Why Bank Governance is Different
Marco Becht (),
Patrick Bolton and
ULB Institutional Repository from ULB -- Universite Libre de Bruxelles
This paper reviews the pattern of bank failures during the financial crisis and asks whether there was a link with corporate governance. It revisits the theory of bank governance and suggests a multi-constituency approach that emphasizes the role of weak creditors. The empirical evidence suggests that, on average, banks with stronger risk officers, less independent boards, and executives with less variable remuneration incurred fewer losses. There is no evidence that institutional shareholders opposed aggressive risk-taking. The Financial Stability Board published Principles for Sound Compensation Practices in 2009, and the Basel Committee on Banking Supervision issued principles for enhancing corporate governance in 1999, 2006, and 2010. The reports have in common that shareholders retain residual control and executive pay continues to be aligned with shareholder interests. However, we argue that bank governance is different and requires more radical departures from traditional governance for non-financial firms. © The Authors 2012. Published by Oxford University Press.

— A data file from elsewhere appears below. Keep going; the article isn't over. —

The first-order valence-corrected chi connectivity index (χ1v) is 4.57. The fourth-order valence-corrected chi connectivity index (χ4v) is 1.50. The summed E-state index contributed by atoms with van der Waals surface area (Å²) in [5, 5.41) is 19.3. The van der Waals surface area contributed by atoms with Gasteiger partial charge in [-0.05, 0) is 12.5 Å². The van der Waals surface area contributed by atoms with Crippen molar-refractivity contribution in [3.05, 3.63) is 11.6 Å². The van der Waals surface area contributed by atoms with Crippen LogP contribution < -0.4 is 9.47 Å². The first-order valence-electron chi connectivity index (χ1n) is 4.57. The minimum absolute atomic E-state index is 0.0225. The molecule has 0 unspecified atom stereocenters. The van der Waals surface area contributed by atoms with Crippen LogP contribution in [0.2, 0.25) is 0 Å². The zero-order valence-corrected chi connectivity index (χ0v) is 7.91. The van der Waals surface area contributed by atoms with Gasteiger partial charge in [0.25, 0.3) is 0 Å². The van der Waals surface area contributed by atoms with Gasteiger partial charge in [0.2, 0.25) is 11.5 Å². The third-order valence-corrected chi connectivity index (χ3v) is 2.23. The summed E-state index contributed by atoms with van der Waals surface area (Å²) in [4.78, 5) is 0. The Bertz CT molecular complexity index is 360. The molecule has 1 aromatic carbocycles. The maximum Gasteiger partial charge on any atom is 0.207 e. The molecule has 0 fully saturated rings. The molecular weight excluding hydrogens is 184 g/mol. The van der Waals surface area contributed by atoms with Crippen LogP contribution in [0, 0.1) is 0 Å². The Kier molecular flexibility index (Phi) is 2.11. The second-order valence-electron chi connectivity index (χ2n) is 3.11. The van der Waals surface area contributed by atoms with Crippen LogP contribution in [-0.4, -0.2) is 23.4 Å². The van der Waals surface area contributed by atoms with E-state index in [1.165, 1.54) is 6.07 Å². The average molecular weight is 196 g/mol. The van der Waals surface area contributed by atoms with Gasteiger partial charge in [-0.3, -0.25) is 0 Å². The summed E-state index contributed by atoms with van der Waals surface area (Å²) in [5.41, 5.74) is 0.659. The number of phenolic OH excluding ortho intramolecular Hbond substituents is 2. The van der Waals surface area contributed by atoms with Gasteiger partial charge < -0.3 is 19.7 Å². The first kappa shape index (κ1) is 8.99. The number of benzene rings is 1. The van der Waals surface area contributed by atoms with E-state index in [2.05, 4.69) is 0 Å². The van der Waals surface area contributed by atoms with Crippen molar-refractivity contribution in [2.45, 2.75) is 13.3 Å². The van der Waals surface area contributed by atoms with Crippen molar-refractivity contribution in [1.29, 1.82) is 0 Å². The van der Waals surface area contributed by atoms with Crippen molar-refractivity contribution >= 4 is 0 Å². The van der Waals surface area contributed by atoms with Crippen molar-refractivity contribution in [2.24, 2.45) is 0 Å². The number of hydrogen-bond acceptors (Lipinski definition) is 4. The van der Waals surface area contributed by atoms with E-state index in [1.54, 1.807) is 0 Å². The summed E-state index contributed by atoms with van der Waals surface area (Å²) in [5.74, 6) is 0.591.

Keywords: Bailouts; Banking; Basel principles; Board composition; Commercial banks; Debt overhang; Deposit insurance; Financial expertise; Financial intermediation; Governance; Investment banks; Risk management; Risk taking (search for similar items in EconPapers)
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Published in: Oxford review of economic policy (2011) v.27 nÂ° 3,p.437-463
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Journal Article: Why bank governance is different (2011)
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Persistent link: https://EconPapers.repec.org/RePEc:ulb:ulbeco:2013/137433
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